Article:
Second, Cleversafe argues that prosecution history estoppel does not apply to the May 3, 2010, reaffirmation because the amendment was made to overcome a § 112 written description rejection, not a § 102 or § 103 rejection. Pl.'s Mem. Supp. Reconsideration 8-9. Neither party produced any controlling precedent holding that estoppel does or does not apply to amendments made to overcome § 112 rejections. Pl.'s Reply Supp. Mot. Reconsider 2. However, "[t]he fact that an examiner placed no reliance on an applicant's statement distinguishing prior art does not mean that the statement is inconsequential for purposes of claim construction." Springs Window Fashions LP v. Novo Indus., LP, 323 F.3d 989, 995 (Fed. Cir. 2003). Here, the applicant made the unambiguous statement that it "reaffirm[ed] its contention that the new claims are distinguished" based upon previous statements. Pl.'s Reconsideration Br. 8. It was therefore appropriate for the Court to consider these statements, and reconsideration is inappropriate.

C. Claim Differentiation

Cleversafe's final argument is that the doctrine of claim differentiation precludes the Court's construction. Pl.'s Br. 4. However, Cleversafe acknowledges that claim differentiation is "not a hard and fast rule." Id. This issue has been argued at length in the parties' prior submissions and does not constitute a basis for reconsideration. See, e.g., Pl.'s Resp. Claim Constr. Br. 9-10.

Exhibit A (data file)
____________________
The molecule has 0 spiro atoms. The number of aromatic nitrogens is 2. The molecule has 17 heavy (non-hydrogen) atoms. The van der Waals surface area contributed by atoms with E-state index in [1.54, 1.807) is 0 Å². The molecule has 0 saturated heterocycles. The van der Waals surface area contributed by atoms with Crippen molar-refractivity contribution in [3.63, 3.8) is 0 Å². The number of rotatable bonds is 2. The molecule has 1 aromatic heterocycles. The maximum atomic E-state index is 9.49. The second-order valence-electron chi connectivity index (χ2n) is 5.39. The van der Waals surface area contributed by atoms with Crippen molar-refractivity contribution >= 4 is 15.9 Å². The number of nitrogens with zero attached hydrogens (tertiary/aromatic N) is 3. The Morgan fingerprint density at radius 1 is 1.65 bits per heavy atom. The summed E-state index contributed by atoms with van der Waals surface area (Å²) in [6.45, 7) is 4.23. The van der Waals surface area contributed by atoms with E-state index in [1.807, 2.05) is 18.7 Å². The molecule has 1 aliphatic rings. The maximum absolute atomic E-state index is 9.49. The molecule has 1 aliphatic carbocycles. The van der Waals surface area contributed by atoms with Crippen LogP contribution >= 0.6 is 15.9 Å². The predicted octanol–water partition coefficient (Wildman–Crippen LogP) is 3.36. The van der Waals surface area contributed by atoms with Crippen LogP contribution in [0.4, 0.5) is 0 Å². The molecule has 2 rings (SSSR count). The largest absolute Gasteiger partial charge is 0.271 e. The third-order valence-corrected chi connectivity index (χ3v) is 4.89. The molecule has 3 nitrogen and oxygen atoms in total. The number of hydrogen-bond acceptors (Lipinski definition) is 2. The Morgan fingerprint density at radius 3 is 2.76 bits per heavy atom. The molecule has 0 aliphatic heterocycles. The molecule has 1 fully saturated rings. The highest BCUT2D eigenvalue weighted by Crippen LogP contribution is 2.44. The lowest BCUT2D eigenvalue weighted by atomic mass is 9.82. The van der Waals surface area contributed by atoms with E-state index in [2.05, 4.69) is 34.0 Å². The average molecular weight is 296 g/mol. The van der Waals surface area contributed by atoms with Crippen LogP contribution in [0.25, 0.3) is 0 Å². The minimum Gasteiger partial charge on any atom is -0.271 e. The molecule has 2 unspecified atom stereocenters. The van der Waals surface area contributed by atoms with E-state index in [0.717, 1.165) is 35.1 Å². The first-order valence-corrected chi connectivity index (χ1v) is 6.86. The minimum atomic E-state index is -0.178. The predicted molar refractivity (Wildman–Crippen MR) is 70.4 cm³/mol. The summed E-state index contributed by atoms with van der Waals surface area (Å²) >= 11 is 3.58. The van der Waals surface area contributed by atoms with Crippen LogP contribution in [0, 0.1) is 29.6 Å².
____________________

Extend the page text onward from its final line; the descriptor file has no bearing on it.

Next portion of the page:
II. "Encode, using a coding algorithm, a plurality of subsets of data to create a plurality of coded values"

Cleversafe argues that the Court misconstrued this term "[f]or the same reasons explained above...." Pl.'s Reconsideration Br. 13. Because the Court has rejected those reasons, the Court also denies Cleversafe's motion to reconsider the construction of this term as well.

III. "List of unusable storage nodes"

Lastly, Cleversafe contends that the Court inappropriately defined a "list of unusable storage nodes" as "a list of storage nodes rendered permanently unusable." Id. First, Cleversafe argues that the Court should not have relied upon a statement made during prosecution that "the claimed invention further requires that one or more storage nodes are rendered permanently unusable...." Id. at 14. This statement was not made in response to a rejection by the examiner, so Cleversafe believes the statement was not a disclaimer of claim scope. Id. But, again, Cleversafe made this very same argument at the Markman hearing, and reconsideration is improper on this basis. Markman Hr'g Tr. 104.

Conclusion

For the foregoing reasons, Cleversafe's motion to reconsider is denied [doc. no. 282].

SO ORDERED